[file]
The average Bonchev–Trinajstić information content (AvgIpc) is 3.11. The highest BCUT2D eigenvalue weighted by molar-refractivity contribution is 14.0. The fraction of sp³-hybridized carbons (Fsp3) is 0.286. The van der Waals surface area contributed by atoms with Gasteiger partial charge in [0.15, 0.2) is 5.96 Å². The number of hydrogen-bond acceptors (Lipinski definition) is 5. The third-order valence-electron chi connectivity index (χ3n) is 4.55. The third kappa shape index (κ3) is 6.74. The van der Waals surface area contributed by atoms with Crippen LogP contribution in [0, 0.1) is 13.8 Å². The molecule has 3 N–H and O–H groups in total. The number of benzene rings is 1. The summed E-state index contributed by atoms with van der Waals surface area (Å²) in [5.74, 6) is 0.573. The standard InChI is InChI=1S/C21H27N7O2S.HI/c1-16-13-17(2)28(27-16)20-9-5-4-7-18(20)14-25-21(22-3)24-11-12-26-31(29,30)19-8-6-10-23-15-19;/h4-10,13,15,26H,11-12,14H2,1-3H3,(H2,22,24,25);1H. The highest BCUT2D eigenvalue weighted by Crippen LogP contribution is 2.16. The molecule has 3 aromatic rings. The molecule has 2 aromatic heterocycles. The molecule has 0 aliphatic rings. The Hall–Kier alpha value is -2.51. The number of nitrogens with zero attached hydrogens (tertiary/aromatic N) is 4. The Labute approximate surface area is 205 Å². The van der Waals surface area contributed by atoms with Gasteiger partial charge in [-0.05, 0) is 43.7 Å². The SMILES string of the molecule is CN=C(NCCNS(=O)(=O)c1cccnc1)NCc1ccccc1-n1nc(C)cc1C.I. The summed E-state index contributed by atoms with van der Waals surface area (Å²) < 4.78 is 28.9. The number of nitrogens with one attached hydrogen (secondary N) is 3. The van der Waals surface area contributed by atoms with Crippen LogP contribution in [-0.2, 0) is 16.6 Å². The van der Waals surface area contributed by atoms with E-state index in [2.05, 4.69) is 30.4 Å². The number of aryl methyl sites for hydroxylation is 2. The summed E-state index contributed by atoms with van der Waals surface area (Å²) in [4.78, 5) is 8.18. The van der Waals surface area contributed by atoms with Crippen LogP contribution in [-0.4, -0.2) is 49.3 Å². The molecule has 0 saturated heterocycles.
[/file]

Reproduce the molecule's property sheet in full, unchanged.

The average Bonchev–Trinajstić information content (AvgIpc) is 3.11. The highest BCUT2D eigenvalue weighted by molar-refractivity contribution is 14.0. The fraction of sp³-hybridized carbons (Fsp3) is 0.286. The van der Waals surface area contributed by atoms with Gasteiger partial charge in [0.15, 0.2) is 5.96 Å². The number of hydrogen-bond acceptors (Lipinski definition) is 5. The third-order valence-electron chi connectivity index (χ3n) is 4.55. The third kappa shape index (κ3) is 6.74. The van der Waals surface area contributed by atoms with Crippen LogP contribution in [0, 0.1) is 13.8 Å². The molecule has 3 N–H and O–H groups in total. The number of benzene rings is 1. The summed E-state index contributed by atoms with van der Waals surface area (Å²) in [5.74, 6) is 0.573. The standard InChI is InChI=1S/C21H27N7O2S.HI/c1-16-13-17(2)28(27-16)20-9-5-4-7-18(20)14-25-21(22-3)24-11-12-26-31(29,30)19-8-6-10-23-15-19;/h4-10,13,15,26H,11-12,14H2,1-3H3,(H2,22,24,25);1H. The highest BCUT2D eigenvalue weighted by Crippen LogP contribution is 2.16. The molecule has 3 aromatic rings. The molecule has 2 aromatic heterocycles. The molecule has 0 aliphatic rings. The Hall–Kier alpha value is -2.51. The number of nitrogens with zero attached hydrogens (tertiary/aromatic N) is 4. The Labute approximate surface area is 205 Å². The van der Waals surface area contributed by atoms with Gasteiger partial charge in [-0.05, 0) is 43.7 Å². The SMILES string of the molecule is CN=C(NCCNS(=O)(=O)c1cccnc1)NCc1ccccc1-n1nc(C)cc1C.I. The summed E-state index contributed by atoms with van der Waals surface area (Å²) < 4.78 is 28.9. The number of nitrogens with one attached hydrogen (secondary N) is 3. The van der Waals surface area contributed by atoms with Crippen LogP contribution in [-0.2, 0) is 16.6 Å². The van der Waals surface area contributed by atoms with E-state index in [2.05, 4.69) is 30.4 Å². The number of aryl methyl sites for hydroxylation is 2. The summed E-state index contributed by atoms with van der Waals surface area (Å²) in [4.78, 5) is 8.18. The van der Waals surface area contributed by atoms with Crippen LogP contribution in [-0.4, -0.2) is 49.3 Å². The molecule has 0 saturated heterocycles.